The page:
Once in a while in HR, we have to make ridiculous decisions to terminate an employee.
Maybe it’s a well liked, popular employee, or an employee with long tenure close to retirement, or an employee who did something supporting their beliefs but still wrong, etc. Those kinds of decisions come in all shapes and sizes.
But what about firing an employee who was abused by a spouse because the company feared the abuser might come to the place of employment? Yes, HR terminated the abused employee to protect all the rest of the employees.
What do you think about that call, HR friends?
Compromising your true beliefs
I have had to fire some employees for reasons I did not support in the least, but I was directed by a senior executive to do it. Period. I had two choices:
- Fire the employee; or,
- Lose my own job — and someone else would fire the employee.
While those few and far between times don’t sit well with any HR Pro, most of us are put in that type of situation at least a few times in our career. Do I become a martyr and quit to show my support for this employee, or save myself?
I’ve always decided to save myself. Yes, family to feed, mortgage to pay – does it really matter what the reasons are? Either way, I’ve had to compromise my true beliefs and do something I didn’t believe in.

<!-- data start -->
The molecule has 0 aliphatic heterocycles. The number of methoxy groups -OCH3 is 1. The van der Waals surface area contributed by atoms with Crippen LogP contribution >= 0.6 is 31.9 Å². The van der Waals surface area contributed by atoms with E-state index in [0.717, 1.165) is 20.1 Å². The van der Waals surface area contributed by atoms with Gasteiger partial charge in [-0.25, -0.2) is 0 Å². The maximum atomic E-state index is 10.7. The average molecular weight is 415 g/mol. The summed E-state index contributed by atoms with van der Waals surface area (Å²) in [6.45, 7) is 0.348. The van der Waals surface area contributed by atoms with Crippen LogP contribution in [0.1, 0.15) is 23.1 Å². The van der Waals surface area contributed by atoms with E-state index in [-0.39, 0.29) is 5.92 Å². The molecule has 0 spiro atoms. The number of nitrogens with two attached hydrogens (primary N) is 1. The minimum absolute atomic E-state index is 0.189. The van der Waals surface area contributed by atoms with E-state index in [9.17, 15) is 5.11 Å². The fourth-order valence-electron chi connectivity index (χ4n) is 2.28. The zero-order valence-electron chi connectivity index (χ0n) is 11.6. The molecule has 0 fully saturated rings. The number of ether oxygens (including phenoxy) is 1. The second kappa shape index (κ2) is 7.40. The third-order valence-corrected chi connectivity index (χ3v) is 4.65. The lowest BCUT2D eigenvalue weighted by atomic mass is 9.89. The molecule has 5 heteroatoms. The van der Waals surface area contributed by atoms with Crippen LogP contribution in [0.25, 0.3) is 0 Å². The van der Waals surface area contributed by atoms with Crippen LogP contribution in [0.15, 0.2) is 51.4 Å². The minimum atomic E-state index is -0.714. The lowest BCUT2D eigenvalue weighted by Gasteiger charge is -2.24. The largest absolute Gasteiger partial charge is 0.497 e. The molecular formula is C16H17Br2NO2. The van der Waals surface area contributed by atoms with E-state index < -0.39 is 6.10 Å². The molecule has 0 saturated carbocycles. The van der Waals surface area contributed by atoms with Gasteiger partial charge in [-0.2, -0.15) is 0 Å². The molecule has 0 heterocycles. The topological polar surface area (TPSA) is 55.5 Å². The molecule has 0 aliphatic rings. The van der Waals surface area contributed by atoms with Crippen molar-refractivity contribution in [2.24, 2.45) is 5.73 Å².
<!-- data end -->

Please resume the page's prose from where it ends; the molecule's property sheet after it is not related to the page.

As Paul Smith says – “Welcome to the Occupation!” (Great HR blogger, BTW. Check him out)
So, what about our example above with your employee who is being abused and you fire her because you don’t want her crazy husband showing up at your office with a gun?! What did you decide? Let this poor woman fend for herself, or are you going to help her and put all of your employees at risk?
I bet a fair amount of you are not going to fire her!
Would you fire a victim of domestic violence?
What if I told you she was an elementary school teacher and her place of employment was surrounding 400 children? Now what do you do?
Article Continues Below
This is from Gawker, and a real-life example from San Diego, CA:
Earlier this year, Carie Charlesworth and her four children were removed from Holy Trinity School after she gathered up the courage to disclosed her struggles with domestic violence to the school’s principal. After what the second-grade teacher’s called “a very bad weekend with [her ex-husband],” the unidentified man arrived outside the school, prompting a lockdown.
She was subsequently put on “an indefinite leave,” and then formally terminated three months later.”
Of course the employer wouldn’t comment on publicly about personnel issues. (I love that HR statement!)
Want to know why women don’t come forward about domestic violence issues? It only takes a few examples like this.
This is one HR firing I don’t think I could have done because — losing my job or not – I’m positive my wife and kids would have understood.
I understand you need to protect all of those children, but you need to try some other things before throwing out an employee and four of those kids on to the street to fend for themselves.
This was originally published on Tim Sackett’s blog, The Tim Sackett Project.